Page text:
UK’s Prime Minister, Boris Johnson starts of his first speech as PM (July 2019) by paying tribute to his predecessor, Theresa May and thanking her for her service.
In continuation, he mentions the critics of Brexit are wrong. After which he initiates his vision for Britain, stating that October the 31, Great Britain will be leaving the EU.
Boris Johnson gets his points across by the usage of Pathos and Ethos. These forms of appeal help Johnson in the way that Ethos builds credibility for himself
Pathos makes him seem empathetic and shows him understanding Britain’s problems from an average citizens perspective. Since this is Boris Johnson’s first speech as prime minister
he needs to establish himself as a trustworthy and competent leader. This is why numerous of Boris Johnson’s statements build credibility which translates to ethos for himself.
For example, when talking about his role as Prime Minister and taking responsibility. “I will take personal responsibility for the change I want to see.” (ll. 35-36).
Additionally, Boris Johnson creates ethos for himself by using the government’s credibility to further establish himself as reliable.
He does this when speaking about the EU nationals living and working in Britain, “I can assure you that under this government you will have the absolute certainty of the rights to live and remain” (ll. 63-64).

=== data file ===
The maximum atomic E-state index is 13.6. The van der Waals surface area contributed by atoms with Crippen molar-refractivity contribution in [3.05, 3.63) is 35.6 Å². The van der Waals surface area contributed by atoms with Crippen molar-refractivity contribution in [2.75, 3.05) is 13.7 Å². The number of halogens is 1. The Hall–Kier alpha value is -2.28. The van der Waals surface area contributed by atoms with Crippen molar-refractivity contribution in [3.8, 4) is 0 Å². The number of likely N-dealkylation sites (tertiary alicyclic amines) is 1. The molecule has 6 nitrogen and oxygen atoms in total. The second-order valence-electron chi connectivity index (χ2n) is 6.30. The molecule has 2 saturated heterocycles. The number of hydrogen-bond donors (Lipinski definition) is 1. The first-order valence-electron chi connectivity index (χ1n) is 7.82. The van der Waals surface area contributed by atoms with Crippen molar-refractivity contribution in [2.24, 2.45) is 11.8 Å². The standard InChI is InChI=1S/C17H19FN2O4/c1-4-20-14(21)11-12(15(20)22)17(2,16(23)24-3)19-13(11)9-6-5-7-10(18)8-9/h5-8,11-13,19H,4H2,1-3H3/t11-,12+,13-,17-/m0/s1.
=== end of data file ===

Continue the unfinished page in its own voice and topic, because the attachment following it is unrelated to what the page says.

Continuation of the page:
Boris Johnson also wants to be seen as compassionate and caring, which is why he addresses problems such as healthcare and education.
Which are both topics bound in feelings, education for our young and healthcare for everyone.
Which helps him convince the audience by creating an emotional response.
Due to the fact that Boris Johnson is the prime minister at the time of the speech he mainly presents his views using a formal style of language.
Which is fitting since his role is what it is, and he is handling some very serious topics such as Brexit.
Even though he mainly presents himself formally he occasionally makes use of some informality in the speech.
Most notably (l. 12) “no ifs or buts” and (l. 9), informal language such as this, when appropriately used can make it easier for the audience to feel like they are on the same wavelength as Johnson.